Mike Morse's new home may not be the best fit for his swing. Each week, Stats & Information takes a closer look at notable MLB moves. This week's take looks at the three-way deal that led to new homes for Mike Morse and John Jaso.
Morse is going to a Seattle team that sorely lacked right-handed power, ranking second-to-last in the AL in slugging percentage by righties. How much will Morse, who saw his slugging percentage drop by 80 points from 2011 to 2012, be able to help the Mariners?
One concern going forward is the decline in his pull-side power. After hitting 15 homers to left field in 2011, Morse last year managed just three left-field home runs and his slugging to left field was cut in half.
Michael Morse Isolated Power
This decline in pull power was not a product of bad luck. Last season more than 80 percent of the balls he hit to the left side of the park were grounders and he hit just seven flyballs to left field.
The silver lining in this lack of pull power was an increase in opposite field power. His isolated power rose more than 200 points when hitting to right field and he led all right-handers last year in opposite-field slugging percentage and homers.
This increase in opposite-field power was no fluke. He also led all righties in opposite-field flyball distance and the percentage of at-bats ending in a hard-hit ball to right field.
Last year at Safeco Field not a single home run was hit to right field by a right-handed batter. This offseason the Mariners moved the fences in at Safeco. However, the right-field dimensions changed just four feet, compared to 12 feet in left field.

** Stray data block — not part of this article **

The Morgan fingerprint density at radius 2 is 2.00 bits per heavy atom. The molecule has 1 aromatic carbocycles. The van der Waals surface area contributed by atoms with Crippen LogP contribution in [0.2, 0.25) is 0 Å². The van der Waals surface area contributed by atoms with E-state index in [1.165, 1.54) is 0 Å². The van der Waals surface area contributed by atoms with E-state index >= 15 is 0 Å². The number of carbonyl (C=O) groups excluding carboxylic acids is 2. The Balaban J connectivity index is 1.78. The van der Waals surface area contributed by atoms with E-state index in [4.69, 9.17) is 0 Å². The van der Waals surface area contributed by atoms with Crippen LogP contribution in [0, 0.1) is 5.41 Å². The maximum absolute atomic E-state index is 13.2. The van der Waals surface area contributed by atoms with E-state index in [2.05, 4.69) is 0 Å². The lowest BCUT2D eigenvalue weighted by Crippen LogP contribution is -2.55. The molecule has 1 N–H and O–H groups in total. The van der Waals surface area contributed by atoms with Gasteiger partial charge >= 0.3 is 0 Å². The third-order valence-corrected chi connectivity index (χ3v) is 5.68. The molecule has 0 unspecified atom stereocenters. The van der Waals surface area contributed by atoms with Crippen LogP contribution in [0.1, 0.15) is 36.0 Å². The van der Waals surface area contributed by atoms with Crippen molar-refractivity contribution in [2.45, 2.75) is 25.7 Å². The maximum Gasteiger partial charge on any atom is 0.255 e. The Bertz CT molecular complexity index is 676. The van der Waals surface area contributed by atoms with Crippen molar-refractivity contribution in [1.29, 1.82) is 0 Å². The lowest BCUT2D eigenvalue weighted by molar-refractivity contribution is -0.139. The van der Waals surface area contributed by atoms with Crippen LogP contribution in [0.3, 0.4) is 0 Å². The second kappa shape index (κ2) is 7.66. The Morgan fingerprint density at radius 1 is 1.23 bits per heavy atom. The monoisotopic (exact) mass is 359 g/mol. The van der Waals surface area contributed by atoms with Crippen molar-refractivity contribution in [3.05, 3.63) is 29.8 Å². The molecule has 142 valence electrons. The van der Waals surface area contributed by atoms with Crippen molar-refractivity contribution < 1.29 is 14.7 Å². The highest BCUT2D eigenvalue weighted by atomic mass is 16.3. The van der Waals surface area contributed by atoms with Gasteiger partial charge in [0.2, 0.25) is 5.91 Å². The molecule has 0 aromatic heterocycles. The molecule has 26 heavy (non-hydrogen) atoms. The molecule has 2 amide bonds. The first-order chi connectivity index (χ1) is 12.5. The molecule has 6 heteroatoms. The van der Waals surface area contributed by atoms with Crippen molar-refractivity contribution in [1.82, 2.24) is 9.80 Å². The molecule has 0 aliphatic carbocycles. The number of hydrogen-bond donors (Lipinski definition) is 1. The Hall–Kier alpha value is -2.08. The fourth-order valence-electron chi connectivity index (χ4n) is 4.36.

If Morse can't regain his pull-side power stroke in 2013, his impact on the power-starved Mariners might be minimal.
-- Katie Sharp
Three things to know about what the Athletics are getting with the acquisition of catcher John Jaso in the three-way deal that netted the Mariners Morse.
1. This is significant help in an area of need for the Athletics. Oakland catchers had a .204/.262/.325 slashline last season, ranking worst in the American League in all three stats.
Jaso will significantly boost that on-base percentage in particular. He had the eighth-best on-base percentage in the majors last season (.394) among those with at least 300 plate appearances.
2. That said, Jaso’s stats favor his usage against right-handed pitching only. His .164 career batting average against left-handers is the lowest of any active position player with at least as many plate appearances as Jaso has against lefties.
John Jaso vs Lower-Half Pitches
Jaso had a very good season against right-handed pitching last year, hitting .302 with 10 home runs.
That coincided with much improved performance against pitches in the lower-half of the strike zone or below, as the chart on the right shows.
3. You may be giving up a little bit defensively. Jaso has -7 Defensive Runs Saved in his career, hurt by a 20 percent caught stealing rate that is well below the major league average of 27 percent.
But staff aces don’t object to throwing to him.
In two seasons with the Tampa Bay Rays, Jaso had a 3.09 ERA in 189 1/3 innings handling David Price (who had a 3.14 ERA with other catchers). Then last season with the Mariners, he caught Felix Hernandez 12 times. Hernandez posted a 2.50 ERA with Jaso (including a perfect game and a 1-0 shutout against the New York Yankees.) and a 3.42 ERA with others.
-- Mark Simon